Shift’s Newsmaker Interview is with Caitlyn Axe, the author of a new must-read report from the Discovery Institute’s Fix Homelessness project. The report revealed that the King County Regional Housing Authority’s (KCRHA) collaboration with local companies called “Partnership for Zero” not only dramatically failed in its mission to remove homeless individuals from Downtown Seattle, but it cost taxpayers nearly 10 times the amount to house individuals than what it cost non-profits to perform the same task. On the day the report was released, Seattle Mayor Bruce Harrell announced that the “partnership” was terminated.
The report then exposed a disturbing lack of accountability by the politicians who govern the KCRHA. While the authority distributes millions in taxpayer funds to local homeless organizations, it does not require the recipients to report how many people it actually helped.
In her interview, Axe described her findings in the report. She also provided her thoughts on the disastrous “housing first” policy which has resulted in more homeless individuals in nearly all major West Coast cities. Finally she predicted the future of the controversial KCRHA and what Shift readers can do to maintain pressure on the troubled authority.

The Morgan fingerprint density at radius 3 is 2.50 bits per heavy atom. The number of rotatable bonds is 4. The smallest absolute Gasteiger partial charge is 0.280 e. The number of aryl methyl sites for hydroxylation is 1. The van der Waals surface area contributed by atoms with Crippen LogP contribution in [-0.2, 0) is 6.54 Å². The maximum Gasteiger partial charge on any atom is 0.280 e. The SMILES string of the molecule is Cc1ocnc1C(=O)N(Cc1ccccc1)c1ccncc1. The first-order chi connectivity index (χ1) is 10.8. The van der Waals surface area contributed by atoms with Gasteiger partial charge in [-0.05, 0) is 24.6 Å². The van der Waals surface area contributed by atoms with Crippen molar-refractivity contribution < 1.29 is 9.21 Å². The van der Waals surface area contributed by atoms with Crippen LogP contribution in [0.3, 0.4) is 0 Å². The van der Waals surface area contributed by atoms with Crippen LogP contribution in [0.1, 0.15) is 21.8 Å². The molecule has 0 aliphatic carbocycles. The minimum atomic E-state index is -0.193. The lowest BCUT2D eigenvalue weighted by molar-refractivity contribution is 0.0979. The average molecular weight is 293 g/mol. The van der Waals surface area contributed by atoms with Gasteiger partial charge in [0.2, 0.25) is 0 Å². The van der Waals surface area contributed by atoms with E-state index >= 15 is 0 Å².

First, please tell our readers about Discovery institute’s Fix Homelessness Initiative. What is its mission and who is involved in the effort?
Discovery’s Fix Homelessness initiative exists to provide real, compassionate solutions to homelessness that address root causes like addiction, mental illness, and broken relationships. Our team produces a unique blend of traditional think tank scholarship and independent video journalism, and we’re successfully changing the conversation on homelessness in Washington and across the nation. Check out fixhomelessness.org!
You authored a very interesting report last week regarding the King County Regional Homelessness Authority. What were the key findings of your report?
I spent months digging into the spending and outcomes of the King County Regional Homelessness Authority’s outreach program — “Partnership for Zero.” The government run program collapsed last week, and our report shows that it was a very expensive failure. The program began in 2022 with $10 million in investments and claimed it could reduce the number of people experiencing homelessness downtown to 30 people in one year. One year later, the program had only permanently housed 115 people at a price tag of $26,000 per person. There are at least 13,368 homeless people in King County!